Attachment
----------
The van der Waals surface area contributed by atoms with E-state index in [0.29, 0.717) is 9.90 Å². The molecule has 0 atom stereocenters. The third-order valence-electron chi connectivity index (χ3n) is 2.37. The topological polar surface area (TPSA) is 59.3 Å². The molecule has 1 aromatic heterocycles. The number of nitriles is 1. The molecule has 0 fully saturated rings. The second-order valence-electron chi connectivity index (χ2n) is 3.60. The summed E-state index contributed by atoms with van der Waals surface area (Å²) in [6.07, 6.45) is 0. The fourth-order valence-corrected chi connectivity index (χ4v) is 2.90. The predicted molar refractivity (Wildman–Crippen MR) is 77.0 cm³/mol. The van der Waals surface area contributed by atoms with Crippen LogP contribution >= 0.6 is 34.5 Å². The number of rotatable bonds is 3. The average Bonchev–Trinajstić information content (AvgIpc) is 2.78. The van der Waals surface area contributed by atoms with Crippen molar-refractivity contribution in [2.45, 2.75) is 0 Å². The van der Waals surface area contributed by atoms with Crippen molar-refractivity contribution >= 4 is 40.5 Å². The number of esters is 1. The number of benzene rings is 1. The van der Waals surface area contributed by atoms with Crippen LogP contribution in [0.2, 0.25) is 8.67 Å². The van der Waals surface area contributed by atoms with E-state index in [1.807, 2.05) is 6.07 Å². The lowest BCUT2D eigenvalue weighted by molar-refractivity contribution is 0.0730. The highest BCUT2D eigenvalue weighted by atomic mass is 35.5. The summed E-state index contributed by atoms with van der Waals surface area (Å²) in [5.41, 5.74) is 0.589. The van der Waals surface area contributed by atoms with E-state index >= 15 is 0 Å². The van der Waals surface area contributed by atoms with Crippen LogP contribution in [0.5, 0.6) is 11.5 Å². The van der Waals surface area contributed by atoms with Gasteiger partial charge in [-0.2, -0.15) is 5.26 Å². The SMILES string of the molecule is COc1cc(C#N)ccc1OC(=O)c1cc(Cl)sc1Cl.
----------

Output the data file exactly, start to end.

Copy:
The van der Waals surface area contributed by atoms with E-state index in [0.29, 0.717) is 9.90 Å². The molecule has 0 atom stereocenters. The third-order valence-electron chi connectivity index (χ3n) is 2.37. The topological polar surface area (TPSA) is 59.3 Å². The molecule has 1 aromatic heterocycles. The number of nitriles is 1. The molecule has 0 fully saturated rings. The second-order valence-electron chi connectivity index (χ2n) is 3.60. The summed E-state index contributed by atoms with van der Waals surface area (Å²) in [6.07, 6.45) is 0. The fourth-order valence-corrected chi connectivity index (χ4v) is 2.90. The predicted molar refractivity (Wildman–Crippen MR) is 77.0 cm³/mol. The van der Waals surface area contributed by atoms with Crippen LogP contribution >= 0.6 is 34.5 Å². The number of rotatable bonds is 3. The average Bonchev–Trinajstić information content (AvgIpc) is 2.78. The van der Waals surface area contributed by atoms with Crippen molar-refractivity contribution in [2.45, 2.75) is 0 Å². The van der Waals surface area contributed by atoms with Crippen molar-refractivity contribution >= 4 is 40.5 Å². The number of esters is 1. The number of benzene rings is 1. The van der Waals surface area contributed by atoms with Crippen LogP contribution in [0.2, 0.25) is 8.67 Å². The van der Waals surface area contributed by atoms with E-state index in [1.807, 2.05) is 6.07 Å². The lowest BCUT2D eigenvalue weighted by molar-refractivity contribution is 0.0730. The highest BCUT2D eigenvalue weighted by atomic mass is 35.5. The summed E-state index contributed by atoms with van der Waals surface area (Å²) in [5.41, 5.74) is 0.589. The van der Waals surface area contributed by atoms with E-state index >= 15 is 0 Å². The van der Waals surface area contributed by atoms with Crippen LogP contribution in [0.5, 0.6) is 11.5 Å². The van der Waals surface area contributed by atoms with Gasteiger partial charge in [-0.2, -0.15) is 5.26 Å². The SMILES string of the molecule is COc1cc(C#N)ccc1OC(=O)c1cc(Cl)sc1Cl.